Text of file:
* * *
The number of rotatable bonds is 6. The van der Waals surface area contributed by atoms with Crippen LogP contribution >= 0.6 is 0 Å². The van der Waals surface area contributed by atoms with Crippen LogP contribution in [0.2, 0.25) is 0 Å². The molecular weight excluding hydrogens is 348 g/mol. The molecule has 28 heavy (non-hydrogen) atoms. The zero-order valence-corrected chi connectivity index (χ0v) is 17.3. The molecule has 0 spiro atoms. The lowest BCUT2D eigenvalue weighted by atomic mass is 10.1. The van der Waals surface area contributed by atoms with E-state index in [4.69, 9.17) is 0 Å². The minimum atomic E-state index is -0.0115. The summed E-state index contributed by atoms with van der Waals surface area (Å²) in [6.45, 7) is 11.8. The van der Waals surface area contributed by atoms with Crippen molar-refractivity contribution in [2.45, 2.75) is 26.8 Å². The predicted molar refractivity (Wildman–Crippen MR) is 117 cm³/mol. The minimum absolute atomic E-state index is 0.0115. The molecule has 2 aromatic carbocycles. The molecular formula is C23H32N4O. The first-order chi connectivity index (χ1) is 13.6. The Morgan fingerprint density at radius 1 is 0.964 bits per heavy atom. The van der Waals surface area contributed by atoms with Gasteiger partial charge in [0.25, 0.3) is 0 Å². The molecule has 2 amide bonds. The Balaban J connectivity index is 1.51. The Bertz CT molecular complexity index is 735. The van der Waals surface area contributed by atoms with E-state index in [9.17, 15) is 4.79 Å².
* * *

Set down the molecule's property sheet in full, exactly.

The number of rotatable bonds is 6. The van der Waals surface area contributed by atoms with Crippen LogP contribution >= 0.6 is 0 Å². The van der Waals surface area contributed by atoms with Crippen LogP contribution in [0.2, 0.25) is 0 Å². The molecular weight excluding hydrogens is 348 g/mol. The molecule has 28 heavy (non-hydrogen) atoms. The zero-order valence-corrected chi connectivity index (χ0v) is 17.3. The molecule has 0 spiro atoms. The lowest BCUT2D eigenvalue weighted by atomic mass is 10.1. The van der Waals surface area contributed by atoms with E-state index in [4.69, 9.17) is 0 Å². The minimum atomic E-state index is -0.0115. The summed E-state index contributed by atoms with van der Waals surface area (Å²) in [6.45, 7) is 11.8. The van der Waals surface area contributed by atoms with Crippen molar-refractivity contribution in [2.45, 2.75) is 26.8 Å². The predicted molar refractivity (Wildman–Crippen MR) is 117 cm³/mol. The minimum absolute atomic E-state index is 0.0115. The molecule has 2 aromatic carbocycles. The molecular formula is C23H32N4O. The first-order chi connectivity index (χ1) is 13.6. The Morgan fingerprint density at radius 1 is 0.964 bits per heavy atom. The van der Waals surface area contributed by atoms with Gasteiger partial charge in [0.25, 0.3) is 0 Å². The molecule has 2 amide bonds. The Balaban J connectivity index is 1.51. The Bertz CT molecular complexity index is 735. The van der Waals surface area contributed by atoms with E-state index in [9.17, 15) is 4.79 Å².